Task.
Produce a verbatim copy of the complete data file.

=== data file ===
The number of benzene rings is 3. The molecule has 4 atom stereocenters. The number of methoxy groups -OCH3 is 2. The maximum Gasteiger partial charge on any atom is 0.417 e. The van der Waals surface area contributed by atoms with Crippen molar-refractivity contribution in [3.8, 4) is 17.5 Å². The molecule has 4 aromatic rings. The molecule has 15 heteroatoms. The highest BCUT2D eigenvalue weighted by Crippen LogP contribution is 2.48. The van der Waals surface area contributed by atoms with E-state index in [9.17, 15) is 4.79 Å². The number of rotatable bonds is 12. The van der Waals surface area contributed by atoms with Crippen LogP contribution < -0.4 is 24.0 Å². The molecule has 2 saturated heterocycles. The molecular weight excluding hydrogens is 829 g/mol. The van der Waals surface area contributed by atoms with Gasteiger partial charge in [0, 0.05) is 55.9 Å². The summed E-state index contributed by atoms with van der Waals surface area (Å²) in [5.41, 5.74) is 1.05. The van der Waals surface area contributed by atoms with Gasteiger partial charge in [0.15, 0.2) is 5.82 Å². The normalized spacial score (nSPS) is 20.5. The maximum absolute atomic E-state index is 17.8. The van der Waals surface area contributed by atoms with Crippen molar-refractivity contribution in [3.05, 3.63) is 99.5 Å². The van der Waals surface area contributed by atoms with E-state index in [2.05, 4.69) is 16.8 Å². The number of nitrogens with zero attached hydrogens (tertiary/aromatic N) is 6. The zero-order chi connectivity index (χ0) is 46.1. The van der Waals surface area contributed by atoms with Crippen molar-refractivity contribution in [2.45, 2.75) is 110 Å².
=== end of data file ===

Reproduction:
The number of benzene rings is 3. The molecule has 4 atom stereocenters. The number of methoxy groups -OCH3 is 2. The maximum Gasteiger partial charge on any atom is 0.417 e. The van der Waals surface area contributed by atoms with Crippen molar-refractivity contribution in [3.8, 4) is 17.5 Å². The molecule has 4 aromatic rings. The molecule has 15 heteroatoms. The highest BCUT2D eigenvalue weighted by Crippen LogP contribution is 2.48. The van der Waals surface area contributed by atoms with E-state index in [9.17, 15) is 4.79 Å². The number of rotatable bonds is 12. The van der Waals surface area contributed by atoms with Crippen LogP contribution < -0.4 is 24.0 Å². The molecule has 2 saturated heterocycles. The molecular weight excluding hydrogens is 829 g/mol. The van der Waals surface area contributed by atoms with Gasteiger partial charge in [0, 0.05) is 55.9 Å². The summed E-state index contributed by atoms with van der Waals surface area (Å²) in [5.41, 5.74) is 1.05. The van der Waals surface area contributed by atoms with Gasteiger partial charge in [0.15, 0.2) is 5.82 Å². The normalized spacial score (nSPS) is 20.5. The maximum absolute atomic E-state index is 17.8. The van der Waals surface area contributed by atoms with Crippen molar-refractivity contribution in [3.05, 3.63) is 99.5 Å². The van der Waals surface area contributed by atoms with E-state index in [2.05, 4.69) is 16.8 Å². The number of nitrogens with zero attached hydrogens (tertiary/aromatic N) is 6. The zero-order chi connectivity index (χ0) is 46.1. The van der Waals surface area contributed by atoms with Crippen molar-refractivity contribution in [2.45, 2.75) is 110 Å².